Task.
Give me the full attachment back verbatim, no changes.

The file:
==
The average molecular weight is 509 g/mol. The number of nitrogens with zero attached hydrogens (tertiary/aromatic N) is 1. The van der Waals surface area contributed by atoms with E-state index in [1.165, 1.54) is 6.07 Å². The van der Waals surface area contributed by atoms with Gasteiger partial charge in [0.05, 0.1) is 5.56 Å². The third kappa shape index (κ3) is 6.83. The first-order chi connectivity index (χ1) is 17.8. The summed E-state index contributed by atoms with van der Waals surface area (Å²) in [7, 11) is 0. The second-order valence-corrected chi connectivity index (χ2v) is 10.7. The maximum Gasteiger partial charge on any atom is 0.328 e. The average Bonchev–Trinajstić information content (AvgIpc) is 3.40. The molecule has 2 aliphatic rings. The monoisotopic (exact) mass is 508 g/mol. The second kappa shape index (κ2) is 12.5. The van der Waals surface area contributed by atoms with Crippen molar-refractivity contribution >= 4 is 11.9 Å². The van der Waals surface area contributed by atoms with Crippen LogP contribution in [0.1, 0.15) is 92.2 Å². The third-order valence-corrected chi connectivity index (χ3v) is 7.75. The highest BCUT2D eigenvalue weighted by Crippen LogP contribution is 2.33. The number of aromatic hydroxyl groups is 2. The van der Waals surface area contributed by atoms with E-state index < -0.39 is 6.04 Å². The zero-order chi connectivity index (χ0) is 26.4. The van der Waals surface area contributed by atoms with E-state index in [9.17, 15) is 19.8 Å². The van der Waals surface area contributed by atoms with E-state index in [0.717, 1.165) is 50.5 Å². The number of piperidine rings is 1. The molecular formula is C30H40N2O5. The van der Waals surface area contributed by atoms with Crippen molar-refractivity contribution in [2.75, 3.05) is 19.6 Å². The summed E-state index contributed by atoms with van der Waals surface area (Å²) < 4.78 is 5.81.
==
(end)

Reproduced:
The average molecular weight is 509 g/mol. The number of nitrogens with zero attached hydrogens (tertiary/aromatic N) is 1. The van der Waals surface area contributed by atoms with E-state index in [1.165, 1.54) is 6.07 Å². The van der Waals surface area contributed by atoms with Gasteiger partial charge in [0.05, 0.1) is 5.56 Å². The third kappa shape index (κ3) is 6.83. The first-order chi connectivity index (χ1) is 17.8. The summed E-state index contributed by atoms with van der Waals surface area (Å²) in [7, 11) is 0. The second-order valence-corrected chi connectivity index (χ2v) is 10.7. The maximum Gasteiger partial charge on any atom is 0.328 e. The average Bonchev–Trinajstić information content (AvgIpc) is 3.40. The molecule has 2 aliphatic rings. The monoisotopic (exact) mass is 508 g/mol. The second kappa shape index (κ2) is 12.5. The van der Waals surface area contributed by atoms with Crippen molar-refractivity contribution >= 4 is 11.9 Å². The van der Waals surface area contributed by atoms with Crippen LogP contribution in [0.1, 0.15) is 92.2 Å². The third-order valence-corrected chi connectivity index (χ3v) is 7.75. The highest BCUT2D eigenvalue weighted by Crippen LogP contribution is 2.33. The number of aromatic hydroxyl groups is 2. The van der Waals surface area contributed by atoms with E-state index < -0.39 is 6.04 Å². The zero-order chi connectivity index (χ0) is 26.4. The van der Waals surface area contributed by atoms with E-state index in [9.17, 15) is 19.8 Å². The van der Waals surface area contributed by atoms with E-state index in [0.717, 1.165) is 50.5 Å². The number of piperidine rings is 1. The molecular formula is C30H40N2O5. The van der Waals surface area contributed by atoms with Crippen molar-refractivity contribution in [2.75, 3.05) is 19.6 Å². The summed E-state index contributed by atoms with van der Waals surface area (Å²) < 4.78 is 5.81.